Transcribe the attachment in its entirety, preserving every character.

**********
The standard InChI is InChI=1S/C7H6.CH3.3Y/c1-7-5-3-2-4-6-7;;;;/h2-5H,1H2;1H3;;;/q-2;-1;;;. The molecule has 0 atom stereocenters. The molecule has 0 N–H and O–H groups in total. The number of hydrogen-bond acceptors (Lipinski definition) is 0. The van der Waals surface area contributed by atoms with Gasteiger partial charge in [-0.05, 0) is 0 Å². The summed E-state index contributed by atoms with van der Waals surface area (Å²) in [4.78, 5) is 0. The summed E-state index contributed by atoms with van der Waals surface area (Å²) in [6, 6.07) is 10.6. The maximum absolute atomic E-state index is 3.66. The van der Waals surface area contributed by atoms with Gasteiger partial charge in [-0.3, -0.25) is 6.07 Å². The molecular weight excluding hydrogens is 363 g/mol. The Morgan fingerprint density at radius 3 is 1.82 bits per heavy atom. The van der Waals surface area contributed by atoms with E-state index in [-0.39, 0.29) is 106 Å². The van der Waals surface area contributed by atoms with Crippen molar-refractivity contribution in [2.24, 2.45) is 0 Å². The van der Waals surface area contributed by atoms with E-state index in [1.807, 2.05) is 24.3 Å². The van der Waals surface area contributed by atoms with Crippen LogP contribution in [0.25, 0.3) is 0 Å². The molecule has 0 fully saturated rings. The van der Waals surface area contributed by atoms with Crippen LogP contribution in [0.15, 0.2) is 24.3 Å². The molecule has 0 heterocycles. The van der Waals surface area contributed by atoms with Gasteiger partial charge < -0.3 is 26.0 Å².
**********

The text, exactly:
The standard InChI is InChI=1S/C7H6.CH3.3Y/c1-7-5-3-2-4-6-7;;;;/h2-5H,1H2;1H3;;;/q-2;-1;;;. The molecule has 0 atom stereocenters. The molecule has 0 N–H and O–H groups in total. The number of hydrogen-bond acceptors (Lipinski definition) is 0. The van der Waals surface area contributed by atoms with Gasteiger partial charge in [-0.05, 0) is 0 Å². The summed E-state index contributed by atoms with van der Waals surface area (Å²) in [4.78, 5) is 0. The summed E-state index contributed by atoms with van der Waals surface area (Å²) in [6, 6.07) is 10.6. The maximum absolute atomic E-state index is 3.66. The van der Waals surface area contributed by atoms with Gasteiger partial charge in [-0.3, -0.25) is 6.07 Å². The molecular weight excluding hydrogens is 363 g/mol. The Morgan fingerprint density at radius 3 is 1.82 bits per heavy atom. The van der Waals surface area contributed by atoms with E-state index in [-0.39, 0.29) is 106 Å². The van der Waals surface area contributed by atoms with Crippen molar-refractivity contribution in [2.24, 2.45) is 0 Å². The van der Waals surface area contributed by atoms with E-state index in [1.807, 2.05) is 24.3 Å². The van der Waals surface area contributed by atoms with Crippen LogP contribution in [0.25, 0.3) is 0 Å². The molecule has 0 fully saturated rings. The van der Waals surface area contributed by atoms with Crippen LogP contribution in [0.15, 0.2) is 24.3 Å². The molecule has 0 heterocycles. The van der Waals surface area contributed by atoms with Gasteiger partial charge < -0.3 is 26.0 Å².